Above are some more visuals from the Disney’s Beauty and the Beast – I just included these as they are able to capture the dark setting of the beast’s castle and location – the whole layout is dark and intimidating.

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Rule of Thirds

Psycho-1960-shower-scene-horror-movies-6594858-275-151psychoPsycho (1960)

Alfred Hitchcock remains the master of suspense, Psycho and here one of his most famous films we can see his real genius. The first photograph above shows the power of the center. The eye has been placed in the middle of the screen (which goes against the rule of thirds.) However this is because the our attention should be fixed on her dead glare – in addiction the eye will change into a show plug drain (in a cut) that has been clearly thought out. We watch the blood and water swirl down the plug, is this a metaphor for her life literally goes down the drain?  The acting in this scene is very over exaggerated to reflect the adverts of this time. They were glamorous and sexual. Furthermore is this trying to reflect the strange sexual desire that the killer has on the victim – do we see this because we are meant to think about her. The last image of the water curtain is a very good example of the rule of thirds. The character has been placed on the third right of the screen this is to leave this space in which the killer will appear. Leaving this space will also create suspense to the audience as they are anticipating for the killer to appear. When they do we are greeted with this menacing figure. The rule of thirds are used to reveal the killer and build anticipation – then zoom up .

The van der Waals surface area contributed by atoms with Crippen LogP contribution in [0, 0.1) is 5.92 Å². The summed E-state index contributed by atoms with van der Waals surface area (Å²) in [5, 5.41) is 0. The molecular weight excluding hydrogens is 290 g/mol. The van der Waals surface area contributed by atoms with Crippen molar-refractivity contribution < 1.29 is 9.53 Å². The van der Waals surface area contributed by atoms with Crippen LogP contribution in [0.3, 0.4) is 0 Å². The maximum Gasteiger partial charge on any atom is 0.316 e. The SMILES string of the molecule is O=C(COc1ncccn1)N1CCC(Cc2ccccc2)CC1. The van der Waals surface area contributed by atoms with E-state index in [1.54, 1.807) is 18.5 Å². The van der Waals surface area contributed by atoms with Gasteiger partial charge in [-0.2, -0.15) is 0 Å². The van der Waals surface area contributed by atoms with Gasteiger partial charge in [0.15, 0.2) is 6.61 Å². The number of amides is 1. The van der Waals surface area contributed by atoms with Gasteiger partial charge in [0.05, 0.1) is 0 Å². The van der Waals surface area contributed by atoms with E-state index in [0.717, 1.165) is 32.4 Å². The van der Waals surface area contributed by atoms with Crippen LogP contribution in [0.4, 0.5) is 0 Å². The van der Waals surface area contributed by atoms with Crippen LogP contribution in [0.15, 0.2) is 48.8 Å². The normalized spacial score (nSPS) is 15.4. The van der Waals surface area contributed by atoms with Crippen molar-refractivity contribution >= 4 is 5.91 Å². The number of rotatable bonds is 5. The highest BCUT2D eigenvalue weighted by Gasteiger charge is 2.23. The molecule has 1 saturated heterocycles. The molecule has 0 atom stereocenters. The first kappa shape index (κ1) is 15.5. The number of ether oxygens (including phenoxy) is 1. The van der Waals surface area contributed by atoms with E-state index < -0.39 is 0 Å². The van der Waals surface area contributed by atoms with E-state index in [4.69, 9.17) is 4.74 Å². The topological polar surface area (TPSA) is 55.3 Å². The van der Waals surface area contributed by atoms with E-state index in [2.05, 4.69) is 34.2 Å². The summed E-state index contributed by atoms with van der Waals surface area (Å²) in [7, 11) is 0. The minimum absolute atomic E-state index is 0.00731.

We looked at this video in class. What I like most about this short animation – aside from the story, is the continuous camera tracking. It is always moving. This gives the animation further symbolism of hoe time will continue to pass and how  things can change. Furthermore because it is about a farmer and his entire life the use of camera is good for expressing time moving forward without have to cut different sequences. Another element I must mention is the animation style – the background two – the whole popup, 3D, paper like looks superb and fits in with the subject matter.